• Dale Amon

    Close. I was talking about using stuff from Mercury to build solar power satellites even closer to the Sun. This is part of the Robert Forward idea for manufacturer of anti-matter and/or beaming power to interstellar probes or for use elsewhere in the solar system.

    This is not going to happen any time soon, where soon is anything less than 50-100 years.

    The energy density per m^2 at Mercury’s orbit is far higher than at Earth and increases rapidly as you go inside that orbit.

    So Rand is wrong on this one, although primarily because he did not grok what I said. It would of course be silly to ship Mercurial materials to Earth. It is not at all silly to ship them inside Mercury’s orbit.

    Rand’s statement also is a correct reason *why* you would use Mercury resources to do this. It is indeed very costly to ship materials from Earth down to Mercury. To get there you have to kill a helluva lot of deltaV: a big part of the Earth’s orbital velocity in fact.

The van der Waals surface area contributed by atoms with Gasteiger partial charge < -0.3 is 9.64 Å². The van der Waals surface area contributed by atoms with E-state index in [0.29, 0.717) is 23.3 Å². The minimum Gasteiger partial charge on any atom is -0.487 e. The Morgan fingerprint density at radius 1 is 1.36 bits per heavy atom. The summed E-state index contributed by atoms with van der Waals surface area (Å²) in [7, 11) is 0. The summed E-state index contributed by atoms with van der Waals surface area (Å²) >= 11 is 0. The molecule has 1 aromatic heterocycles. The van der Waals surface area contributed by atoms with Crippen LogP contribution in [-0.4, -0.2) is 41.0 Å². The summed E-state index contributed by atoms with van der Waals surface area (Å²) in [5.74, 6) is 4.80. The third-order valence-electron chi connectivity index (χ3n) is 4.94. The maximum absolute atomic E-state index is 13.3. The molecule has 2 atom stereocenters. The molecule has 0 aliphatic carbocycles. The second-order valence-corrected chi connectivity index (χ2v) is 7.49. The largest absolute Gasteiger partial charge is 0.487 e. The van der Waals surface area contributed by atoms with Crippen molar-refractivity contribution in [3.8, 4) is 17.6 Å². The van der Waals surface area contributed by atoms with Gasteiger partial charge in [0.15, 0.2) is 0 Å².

• Silly goose! Wyoming doesn’t have an outback (there’s a severe shortage of kangaroos) all we’ve got is miles and miles of desert.. and antelope. Lotsa antelope. Sorry I missed you during your visit!

    Regarding your time frames — anti-matter fuel in the 22nd Century, solar power from Mercury in 50-100 years — I’m hoping the Singularity will speed that along somewhat. Not to mention the possibility that we’ll be here to see it! Of course, if NASA has their way we’ll still be launching space shuttles into near earth orbit 200 years from now, for reasons long forgotten.